Wednesday, March 5, 2008

Is That a Rocket in Your Pocket?

The plane tickets are bought, the meeting rooms are booked, and as I write this, the big, silver platters are being hoisted on the tables and prepped for a feast. This weekend the UI will host a sprawling, three-day conference on China, the Olympics, and the global media. Complete with laminated name tags and flavored coffees, the conference will pull in a who's-who list of journalistic heavyweights. Journalists from the New York Times, Washington Post, USA Today, and nearly every other Pulitzer-winning publication will trek to campus and flock to the Adler Journalism Building. And while they exchange small-talk, relate stories about past Olympics, and complete intellectually straining discourses on the role the media plays in hyping and framing the Olympics, a half world away, in Beijing, the Olympic torch is being paired with a ballistic missile.

The 2008 China Military Report, released earlier this week by the Chinese government, reveals a country sprinting towards militarization. The report shows that the Chinese government spent close to $140 billion modernizing its army last year. That figure is represents a staggering 300 percent increase from 2006, and is widely-believed to be grossly underestimated. The debate is over. China is emerging as a global economic and cultural colossus. But, so far, its military has remained relatively tame. Compared to the U.S. and many of its Western Allies, the Chinese military lacked cutting edge weapons systems, it's soldiers were often poorly equipped and underpaid, and a relatively small percentage of China's total GDP was devoted to its military. Now, the tides have turned. When faced with the choice between guns or rice, the officials in Beijing chose the barrel.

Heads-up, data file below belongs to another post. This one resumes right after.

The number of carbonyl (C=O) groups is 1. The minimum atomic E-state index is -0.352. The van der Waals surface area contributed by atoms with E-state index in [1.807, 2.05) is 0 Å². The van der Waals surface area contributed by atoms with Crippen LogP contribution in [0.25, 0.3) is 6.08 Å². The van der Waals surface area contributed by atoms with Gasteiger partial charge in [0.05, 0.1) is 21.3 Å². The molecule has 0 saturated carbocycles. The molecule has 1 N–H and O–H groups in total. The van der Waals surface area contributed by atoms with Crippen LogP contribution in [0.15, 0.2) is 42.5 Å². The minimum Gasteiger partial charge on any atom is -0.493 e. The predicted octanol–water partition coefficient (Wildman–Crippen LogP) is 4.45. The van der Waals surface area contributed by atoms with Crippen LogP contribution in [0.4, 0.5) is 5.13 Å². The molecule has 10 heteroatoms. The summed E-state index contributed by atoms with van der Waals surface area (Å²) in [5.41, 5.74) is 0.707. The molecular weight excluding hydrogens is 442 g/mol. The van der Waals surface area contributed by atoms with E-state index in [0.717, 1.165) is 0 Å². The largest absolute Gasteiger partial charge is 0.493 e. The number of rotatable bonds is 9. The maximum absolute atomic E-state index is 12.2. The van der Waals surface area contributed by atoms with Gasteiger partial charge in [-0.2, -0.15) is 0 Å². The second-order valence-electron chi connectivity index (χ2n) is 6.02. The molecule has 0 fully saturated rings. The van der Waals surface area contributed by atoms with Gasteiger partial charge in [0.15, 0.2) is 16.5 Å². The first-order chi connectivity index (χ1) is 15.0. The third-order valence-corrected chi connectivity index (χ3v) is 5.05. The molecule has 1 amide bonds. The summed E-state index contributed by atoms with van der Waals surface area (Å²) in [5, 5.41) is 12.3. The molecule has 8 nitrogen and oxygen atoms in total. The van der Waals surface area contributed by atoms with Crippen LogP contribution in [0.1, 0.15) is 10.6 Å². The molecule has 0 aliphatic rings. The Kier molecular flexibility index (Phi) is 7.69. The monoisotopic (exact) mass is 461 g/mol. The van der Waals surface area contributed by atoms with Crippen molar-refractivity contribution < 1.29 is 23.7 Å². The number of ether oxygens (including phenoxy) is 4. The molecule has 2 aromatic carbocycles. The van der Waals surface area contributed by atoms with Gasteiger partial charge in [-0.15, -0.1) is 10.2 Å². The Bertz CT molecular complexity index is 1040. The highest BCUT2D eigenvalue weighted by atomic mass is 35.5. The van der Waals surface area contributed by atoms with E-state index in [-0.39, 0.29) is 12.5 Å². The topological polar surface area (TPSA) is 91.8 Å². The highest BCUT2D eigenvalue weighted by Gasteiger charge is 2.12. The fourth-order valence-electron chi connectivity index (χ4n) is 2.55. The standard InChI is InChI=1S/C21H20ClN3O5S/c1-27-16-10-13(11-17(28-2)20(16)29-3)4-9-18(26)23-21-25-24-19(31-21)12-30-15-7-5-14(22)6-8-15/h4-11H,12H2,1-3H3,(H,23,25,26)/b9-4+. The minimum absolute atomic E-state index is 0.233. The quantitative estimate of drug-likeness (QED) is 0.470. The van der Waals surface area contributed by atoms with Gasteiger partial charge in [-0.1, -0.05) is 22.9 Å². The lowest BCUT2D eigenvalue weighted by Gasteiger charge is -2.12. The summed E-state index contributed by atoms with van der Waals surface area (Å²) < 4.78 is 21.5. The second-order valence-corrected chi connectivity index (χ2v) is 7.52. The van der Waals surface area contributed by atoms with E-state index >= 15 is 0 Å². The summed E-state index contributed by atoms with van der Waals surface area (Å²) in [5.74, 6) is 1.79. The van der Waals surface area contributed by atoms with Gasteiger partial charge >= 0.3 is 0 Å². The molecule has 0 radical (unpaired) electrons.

And what does this mean to the West?

China's government is a seemingly unsolvable paradox. It embraces Western-style capitalism as a means of enriching its masses and building its coffers yet remains very much a centrally-planned system. It endorses internal and international human-rights reforms yet subjugates large portions of its population to egregious human rights abuses. If it shows a smile, a frown is stirring underneath. Is the current military build-up a sign of belligerence or unprompted aggression? What do they have in mind? Is an all-out assault on Taiwan out of the question?

It seems clear that China is a country both proud of its past and confident about its role in the future. While it hopes to use the 2008 Olympics as a springboard to international glory, if back flips and breast strokes fail, tanks and bombers will succeed. The cold, hard truth is that military might matters. If China wants to fill its perceived place among the world's elite superpowers, it knows it needs an advanced military, fueled by a large pocket-book. While its exact aims are uncertain, its overarching goal is clear. China is mighty now, and will only grow mightier.

1 comment:

Jon Gold said...

This piece is in the nooooooooozpaper.